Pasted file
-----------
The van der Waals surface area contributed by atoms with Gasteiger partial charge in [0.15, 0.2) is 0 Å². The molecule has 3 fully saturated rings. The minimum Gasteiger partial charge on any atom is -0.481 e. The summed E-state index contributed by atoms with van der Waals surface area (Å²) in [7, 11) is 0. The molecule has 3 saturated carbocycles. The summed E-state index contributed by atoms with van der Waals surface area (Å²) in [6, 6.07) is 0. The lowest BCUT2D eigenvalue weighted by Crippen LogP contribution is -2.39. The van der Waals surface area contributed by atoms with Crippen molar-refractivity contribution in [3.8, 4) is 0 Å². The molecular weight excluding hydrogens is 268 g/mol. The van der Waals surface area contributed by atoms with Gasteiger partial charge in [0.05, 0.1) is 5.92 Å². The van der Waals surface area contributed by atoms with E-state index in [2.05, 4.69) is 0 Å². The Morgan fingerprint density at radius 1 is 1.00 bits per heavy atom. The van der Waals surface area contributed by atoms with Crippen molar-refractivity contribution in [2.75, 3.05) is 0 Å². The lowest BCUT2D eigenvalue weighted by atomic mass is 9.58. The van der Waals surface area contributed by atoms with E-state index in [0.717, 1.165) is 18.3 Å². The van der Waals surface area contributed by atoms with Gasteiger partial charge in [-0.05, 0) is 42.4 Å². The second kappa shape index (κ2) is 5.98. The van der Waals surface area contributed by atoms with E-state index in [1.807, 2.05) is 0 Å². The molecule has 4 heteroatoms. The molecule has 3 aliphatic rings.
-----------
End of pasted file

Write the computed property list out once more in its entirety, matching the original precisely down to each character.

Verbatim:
The van der Waals surface area contributed by atoms with Gasteiger partial charge in [0.15, 0.2) is 0 Å². The molecule has 3 fully saturated rings. The minimum Gasteiger partial charge on any atom is -0.481 e. The summed E-state index contributed by atoms with van der Waals surface area (Å²) in [7, 11) is 0. The molecule has 3 saturated carbocycles. The summed E-state index contributed by atoms with van der Waals surface area (Å²) in [6, 6.07) is 0. The lowest BCUT2D eigenvalue weighted by Crippen LogP contribution is -2.39. The van der Waals surface area contributed by atoms with Crippen molar-refractivity contribution in [3.8, 4) is 0 Å². The molecular weight excluding hydrogens is 268 g/mol. The van der Waals surface area contributed by atoms with Gasteiger partial charge in [0.05, 0.1) is 5.92 Å². The van der Waals surface area contributed by atoms with E-state index in [2.05, 4.69) is 0 Å². The Morgan fingerprint density at radius 1 is 1.00 bits per heavy atom. The van der Waals surface area contributed by atoms with Crippen molar-refractivity contribution in [2.75, 3.05) is 0 Å². The lowest BCUT2D eigenvalue weighted by atomic mass is 9.58. The van der Waals surface area contributed by atoms with E-state index in [0.717, 1.165) is 18.3 Å². The van der Waals surface area contributed by atoms with Gasteiger partial charge in [-0.05, 0) is 42.4 Å². The second kappa shape index (κ2) is 5.98. The van der Waals surface area contributed by atoms with E-state index in [1.807, 2.05) is 0 Å². The molecule has 4 heteroatoms. The molecule has 3 aliphatic rings.